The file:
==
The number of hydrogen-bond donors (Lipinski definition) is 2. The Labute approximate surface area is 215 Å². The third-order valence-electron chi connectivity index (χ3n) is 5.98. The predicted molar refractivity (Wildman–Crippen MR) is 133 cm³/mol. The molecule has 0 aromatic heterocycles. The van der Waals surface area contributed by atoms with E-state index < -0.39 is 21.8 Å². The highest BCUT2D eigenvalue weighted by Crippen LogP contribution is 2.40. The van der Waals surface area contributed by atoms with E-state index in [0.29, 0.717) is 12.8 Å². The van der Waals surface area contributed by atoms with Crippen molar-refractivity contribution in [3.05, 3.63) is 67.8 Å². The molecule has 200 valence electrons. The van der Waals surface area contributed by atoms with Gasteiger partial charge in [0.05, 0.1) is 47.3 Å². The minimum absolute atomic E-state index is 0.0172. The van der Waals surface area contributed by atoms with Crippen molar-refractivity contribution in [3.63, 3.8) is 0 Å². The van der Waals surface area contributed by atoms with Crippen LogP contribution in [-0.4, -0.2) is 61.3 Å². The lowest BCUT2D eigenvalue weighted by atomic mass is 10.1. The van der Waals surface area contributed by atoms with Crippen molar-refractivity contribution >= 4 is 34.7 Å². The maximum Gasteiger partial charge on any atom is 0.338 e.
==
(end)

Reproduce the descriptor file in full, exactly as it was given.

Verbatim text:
The number of hydrogen-bond donors (Lipinski definition) is 2. The Labute approximate surface area is 215 Å². The third-order valence-electron chi connectivity index (χ3n) is 5.98. The predicted molar refractivity (Wildman–Crippen MR) is 133 cm³/mol. The molecule has 0 aromatic heterocycles. The van der Waals surface area contributed by atoms with E-state index < -0.39 is 21.8 Å². The highest BCUT2D eigenvalue weighted by Crippen LogP contribution is 2.40. The van der Waals surface area contributed by atoms with E-state index in [0.29, 0.717) is 12.8 Å². The van der Waals surface area contributed by atoms with Crippen molar-refractivity contribution in [3.05, 3.63) is 67.8 Å². The molecule has 200 valence electrons. The van der Waals surface area contributed by atoms with Gasteiger partial charge in [0.05, 0.1) is 47.3 Å². The minimum absolute atomic E-state index is 0.0172. The van der Waals surface area contributed by atoms with Crippen molar-refractivity contribution in [3.63, 3.8) is 0 Å². The van der Waals surface area contributed by atoms with Crippen LogP contribution in [-0.4, -0.2) is 61.3 Å². The lowest BCUT2D eigenvalue weighted by atomic mass is 10.1. The van der Waals surface area contributed by atoms with Crippen molar-refractivity contribution >= 4 is 34.7 Å². The maximum Gasteiger partial charge on any atom is 0.338 e.